Among the pomp and grandeur of the formal state rooms at the palace, Gates will kneel in front of the sovereign, who will gently tap him on the shoulder with a sword.

Citizens of the UK will be obliged to call him "Sir" from now on; however you Americans, Indians, Chinese, Africans and all the rest will not have to do that. Lucky you.

Bill Gates gets honorary knighthood
By Byron Acohido, USA TODAY

SEATTLE — Queen Elizabeth II on Wednesday bestowed honorary knighthood on Microsoft (MSFT) co-founder and Chairman Bill Gates.
Bill Gates shows off the insignia he got from Queen Elizabeth II. Melinda Gates watches.

Gates proclaimed himself "humbled and delighted."

In announcing the knighthood last year, Foreign Secretary Jack Straw described Gates as "one of the most important business leaders of his age," and credited Microsoft software with having a "profound impact on the British economy." (Related: What makes a knight?)

Gates and his wife, Melinda, are also notable philanthropists. They launched the Bill and Melinda Gates Foundation in 2000 with $26 billion to promote equity in global health and education. The foundation has set up a $210 million international scholarship program at Britain's University of Cambridge and invested millions of dollars in research for an AIDS vaccine.

His wife described the queen as "engaging" company and said they found plenty to talk about on issues such as health problems in the developing world, the avian flu and their shared interest in travel.

But on the subject of computers, it seems the monarch does not enjoy the same passion for technology as Gates.

"She said all the kids do (use computers), and the computer helps to schedule things. But she said for she herself ... typing is not as natural for her as it is for young people," Gates said.

Like other non-Britons who've received the honor — including Federal Reserve Chairman Alan Greenspan, former president George Bush and movie mogul Steven Spielberg — Gates can append KBE, or Knight Commander of the British Empire, to his name.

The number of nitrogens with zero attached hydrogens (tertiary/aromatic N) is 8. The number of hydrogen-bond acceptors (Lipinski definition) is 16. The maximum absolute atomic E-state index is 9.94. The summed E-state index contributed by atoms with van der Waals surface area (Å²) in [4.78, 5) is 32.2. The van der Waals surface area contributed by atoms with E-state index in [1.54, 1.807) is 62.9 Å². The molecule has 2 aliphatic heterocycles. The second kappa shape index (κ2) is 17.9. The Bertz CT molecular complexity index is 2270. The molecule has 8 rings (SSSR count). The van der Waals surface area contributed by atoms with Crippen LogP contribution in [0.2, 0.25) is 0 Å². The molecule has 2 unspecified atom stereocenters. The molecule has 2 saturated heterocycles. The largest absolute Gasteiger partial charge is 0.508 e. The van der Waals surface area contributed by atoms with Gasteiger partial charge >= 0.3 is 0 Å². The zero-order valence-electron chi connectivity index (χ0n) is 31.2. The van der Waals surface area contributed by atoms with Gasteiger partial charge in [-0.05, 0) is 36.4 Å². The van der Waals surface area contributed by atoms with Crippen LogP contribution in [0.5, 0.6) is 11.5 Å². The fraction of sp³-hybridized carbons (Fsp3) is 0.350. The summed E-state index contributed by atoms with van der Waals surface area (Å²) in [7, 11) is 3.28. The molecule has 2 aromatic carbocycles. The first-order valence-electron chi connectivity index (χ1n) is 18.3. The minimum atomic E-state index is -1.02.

But he is not entitled to add the title "Sir," a distinction reserved for British nationals. To achieve full knight status, Gates would have to become a British citizen.

That's what the late Sir John Paul Getty II, son of oil magnate J. Paul Getty, did. Born in America, the younger Getty, who died in 2000 at age 70, was a lifelong Anglophile. He moved permanently to Britain in 1971, setting up household on a 2,500-acre estate, complete with his prized oval cricket ground. Sir Paul quietly became the greatest philanthropist living in Britain.

Getty was made an honorary knight in 1986, and upgraded to the full honor in 1998, a year after becoming a British citizen.

By contrast, the Gateses and their three children appear to be comfortably ensconced in a highly secure five-acre residential compound partially buried into a hillside on the shores of Seattle's Lake Washington. It includes a manmade trout stream, garage space for dozens of vehicles and screens displaying valuable art in digital form.

Straw's statement notwithstanding, critics say, Microsoft's impact has not been uniformly positive. The European Commission last March ruled Microsoft used illegal monopolistic practices to extend its flagship Windows desktop operating system into the computer server and media player markets.

"Being a convicted monopolist apparently doesn't keep you from getting knighted," says Linux consultant and advocate Bruce Perens. "I suppose monarchy and monopoly go well together."

Britain has been a big user of open-source programming created by volunteers, including the Linux operating system that competes against Windows.

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Hmmm... well, I though I had heard that he stepped down as CEO of Microsoft, but I guess not.
Well, all I can say is that I think both Bob and Bill have contributed more to the world and saved more lives than I have. Perhaps more than some of the people who are posting to this thread, too.

Yeah, Sir Bob Geldof, Bozo, Tony Blair, and all the other big-wigs (not sure about Bill Gates), are calling the G8 a great success. No surprise there. Much slapping of each others backs going on.
Perhaps 'assistance for performance', as Paul Wolfowitz puts it IS just what Africa needs. Perhaps they do need to get paid to dance (perform) to the tune of those paying them in so called 'aid'
But I rather think it is akin to sponsoring prostitution. 'We give you money, and you let us privatise and own your water, your agriculture, and everything else we like. If you don't, we dont give you the aid'.
Further, unfair trade practises were not even discussed at G8, and there is NO timetable to discuss them.

Sorry, but I don't see them contributing to a better world. Only to putting a thin veil of icing on a rotten cake.